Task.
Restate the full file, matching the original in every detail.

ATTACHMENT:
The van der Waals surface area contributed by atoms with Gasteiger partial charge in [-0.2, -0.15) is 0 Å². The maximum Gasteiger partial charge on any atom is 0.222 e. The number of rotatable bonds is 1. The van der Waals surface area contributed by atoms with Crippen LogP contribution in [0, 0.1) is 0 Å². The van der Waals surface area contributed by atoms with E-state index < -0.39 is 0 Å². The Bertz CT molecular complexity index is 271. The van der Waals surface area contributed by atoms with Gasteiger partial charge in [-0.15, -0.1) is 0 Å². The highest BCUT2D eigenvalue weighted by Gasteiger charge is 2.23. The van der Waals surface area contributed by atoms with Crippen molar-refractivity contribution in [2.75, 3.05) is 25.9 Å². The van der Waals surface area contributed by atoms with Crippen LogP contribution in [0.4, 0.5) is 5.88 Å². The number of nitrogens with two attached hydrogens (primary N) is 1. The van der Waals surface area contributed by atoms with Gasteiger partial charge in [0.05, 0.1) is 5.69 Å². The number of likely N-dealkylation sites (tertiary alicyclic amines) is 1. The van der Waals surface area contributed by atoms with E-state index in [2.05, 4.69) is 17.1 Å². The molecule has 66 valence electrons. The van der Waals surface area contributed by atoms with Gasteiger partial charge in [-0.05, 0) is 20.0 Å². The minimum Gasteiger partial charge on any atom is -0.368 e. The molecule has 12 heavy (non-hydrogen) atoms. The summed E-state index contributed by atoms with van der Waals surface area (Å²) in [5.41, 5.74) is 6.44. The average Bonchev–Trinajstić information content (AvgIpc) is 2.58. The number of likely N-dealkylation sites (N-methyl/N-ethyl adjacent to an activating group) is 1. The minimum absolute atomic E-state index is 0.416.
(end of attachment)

The van der Waals surface area contributed by atoms with Gasteiger partial charge in [-0.2, -0.15) is 0 Å². The maximum Gasteiger partial charge on any atom is 0.222 e. The number of rotatable bonds is 1. The van der Waals surface area contributed by atoms with Crippen LogP contribution in [0, 0.1) is 0 Å². The van der Waals surface area contributed by atoms with E-state index < -0.39 is 0 Å². The Bertz CT molecular complexity index is 271. The van der Waals surface area contributed by atoms with Gasteiger partial charge in [-0.15, -0.1) is 0 Å². The highest BCUT2D eigenvalue weighted by Gasteiger charge is 2.23. The van der Waals surface area contributed by atoms with Crippen molar-refractivity contribution in [2.75, 3.05) is 25.9 Å². The van der Waals surface area contributed by atoms with Crippen LogP contribution in [0.4, 0.5) is 5.88 Å². The number of nitrogens with two attached hydrogens (primary N) is 1. The van der Waals surface area contributed by atoms with Gasteiger partial charge in [0.05, 0.1) is 5.69 Å². The number of likely N-dealkylation sites (tertiary alicyclic amines) is 1. The van der Waals surface area contributed by atoms with E-state index in [2.05, 4.69) is 17.1 Å². The molecule has 66 valence electrons. The van der Waals surface area contributed by atoms with Gasteiger partial charge in [-0.05, 0) is 20.0 Å². The minimum Gasteiger partial charge on any atom is -0.368 e. The molecule has 12 heavy (non-hydrogen) atoms. The summed E-state index contributed by atoms with van der Waals surface area (Å²) in [5.41, 5.74) is 6.44. The average Bonchev–Trinajstić information content (AvgIpc) is 2.58. The number of likely N-dealkylation sites (N-methyl/N-ethyl adjacent to an activating group) is 1. The minimum absolute atomic E-state index is 0.416.